Tell me why you, or the west in general, considered Yeltsyn a democrat and welcomed him when he literally fired on own parliament from tanks, and oligarchs who ruled on his behalf when he became drunk and weak, founded the basis of our today’s system, while Putin is now a dictator for the west? Because Yeltsyn gave up all Russian external interests, because he continued the destruction of all soviet inheritance? Gorbachev thought that they are modernizing the country, that they would make the country more open to the west and voluntary destroy the Warsaw Bloc and withhold from Eastern Europe. Instead US thought they won the cold war and wouldn’t really care about the lost side.
          I mean we always tend to get to the trap, when we are discussing abstract ideas, like wow democracy, wow liberalization, no dictatorship, freedom to the masses, etc, etc. Communists came under similar mottos. But in reality there are quite particular and always dirty political interests and the undercarpet fighting of interested influential parties behind that screen for mass dummies. When propaganda doesn’t work – the military force is added, and we get back to the old barbarian balance of powers. We in Russia have seen that, you in the west are probably more naïve and don’t have the immunity against propaganda. Not everybody in the west of course, the specialists or those who are interested – know perfectly, just the mass perception influenced by mass media. I’m exaggerating a bit of course in order to illustrate.

          Reply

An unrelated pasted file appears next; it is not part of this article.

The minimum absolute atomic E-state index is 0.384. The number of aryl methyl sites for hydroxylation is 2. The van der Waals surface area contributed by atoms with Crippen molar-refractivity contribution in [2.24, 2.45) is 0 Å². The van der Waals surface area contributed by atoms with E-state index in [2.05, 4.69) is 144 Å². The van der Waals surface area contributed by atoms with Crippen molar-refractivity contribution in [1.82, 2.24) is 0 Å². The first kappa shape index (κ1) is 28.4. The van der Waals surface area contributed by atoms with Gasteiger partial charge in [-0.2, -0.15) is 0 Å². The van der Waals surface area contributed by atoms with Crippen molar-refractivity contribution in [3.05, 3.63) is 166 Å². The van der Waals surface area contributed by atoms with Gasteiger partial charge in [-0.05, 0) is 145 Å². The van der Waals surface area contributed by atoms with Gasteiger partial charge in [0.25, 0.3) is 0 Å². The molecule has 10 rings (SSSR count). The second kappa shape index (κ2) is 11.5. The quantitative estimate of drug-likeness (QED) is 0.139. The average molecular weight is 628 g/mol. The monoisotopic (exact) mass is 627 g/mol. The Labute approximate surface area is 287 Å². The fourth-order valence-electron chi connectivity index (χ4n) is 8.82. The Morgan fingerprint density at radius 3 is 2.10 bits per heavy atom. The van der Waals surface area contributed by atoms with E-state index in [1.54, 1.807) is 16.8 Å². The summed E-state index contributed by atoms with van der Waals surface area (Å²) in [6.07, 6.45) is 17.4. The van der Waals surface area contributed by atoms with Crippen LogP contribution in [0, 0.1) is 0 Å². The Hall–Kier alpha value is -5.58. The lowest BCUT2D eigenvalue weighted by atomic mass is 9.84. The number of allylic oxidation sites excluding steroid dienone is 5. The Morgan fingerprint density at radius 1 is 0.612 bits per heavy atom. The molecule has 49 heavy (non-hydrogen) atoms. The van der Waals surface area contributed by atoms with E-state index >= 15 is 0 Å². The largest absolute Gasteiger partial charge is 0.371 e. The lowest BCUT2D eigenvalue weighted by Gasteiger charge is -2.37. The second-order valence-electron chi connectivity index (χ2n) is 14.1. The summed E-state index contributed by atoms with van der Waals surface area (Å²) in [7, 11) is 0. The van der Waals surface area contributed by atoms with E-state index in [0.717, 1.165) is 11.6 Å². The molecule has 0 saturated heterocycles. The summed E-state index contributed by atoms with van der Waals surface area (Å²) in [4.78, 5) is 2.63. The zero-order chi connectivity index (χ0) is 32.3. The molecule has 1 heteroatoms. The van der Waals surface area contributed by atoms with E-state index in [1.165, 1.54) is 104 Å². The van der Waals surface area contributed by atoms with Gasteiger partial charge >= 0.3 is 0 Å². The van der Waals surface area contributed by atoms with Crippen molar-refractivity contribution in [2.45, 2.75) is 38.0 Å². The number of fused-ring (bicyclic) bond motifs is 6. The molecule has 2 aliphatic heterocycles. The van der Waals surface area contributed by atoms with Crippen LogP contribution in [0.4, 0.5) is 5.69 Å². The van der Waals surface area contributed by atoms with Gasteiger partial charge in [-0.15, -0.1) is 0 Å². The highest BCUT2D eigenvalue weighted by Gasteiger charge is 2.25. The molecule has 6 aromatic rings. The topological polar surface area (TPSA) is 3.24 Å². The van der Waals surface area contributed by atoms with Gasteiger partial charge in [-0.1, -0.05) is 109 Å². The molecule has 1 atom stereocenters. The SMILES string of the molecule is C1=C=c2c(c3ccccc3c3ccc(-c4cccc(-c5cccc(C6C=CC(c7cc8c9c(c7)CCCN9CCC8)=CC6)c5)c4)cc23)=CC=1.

• stranger

          Your historical excerpt is rather interesting. I don’t quite understand how it is related to ethnical minorities. You used the word ‘haunt’, sorry i misread it as ‘hunt’, though in the context you probably meant the same. My immediate association was with the collapse of USSR when Russian (as well as other minorities, remember Armenia-Azerbaijan, many and many others) started to being pursued, discriminated or sometimes simply slaughter in all former republics of the former USSR. There was more physical violence in Caucasus and Middle Asia, more intelligent discrimination and deprivation of civil rights in Baltic countries. There are still up to 6-8% of non-citizens living in Estonia, mostly Russians. That’s why Baltics were so afraid and called for NAT0 parades and created the centers of propaganda against Russia, even though Russia has never ever threatened them. Chechnya should not be idealized as well. Between the first and second Chechen wars when Russia actually withdrew from Chechnya and left them along, there was a lot of violence there including real slavery, including kidnaping for the ransom, including the radical Islam exported from the middle east. So regardless of how bad Kadurov is, he is keeping the republic from the violence, Islamic radicalization and quite possible new wars.
          Again just my personal view, even though some may think it is from a Kremlin guidebook, or if some would say – ah, crazy russian, all of them are crazy, not all, I’m talking only for myself.

          Reply
        • stranger

          Bolsheviks destroyed the country, eliminated the elite of czar government, old Russian traditions, under great mottos of the social justice and equality. Who argues? That’s why your argument against Stalin sounds like a breaking into an open door.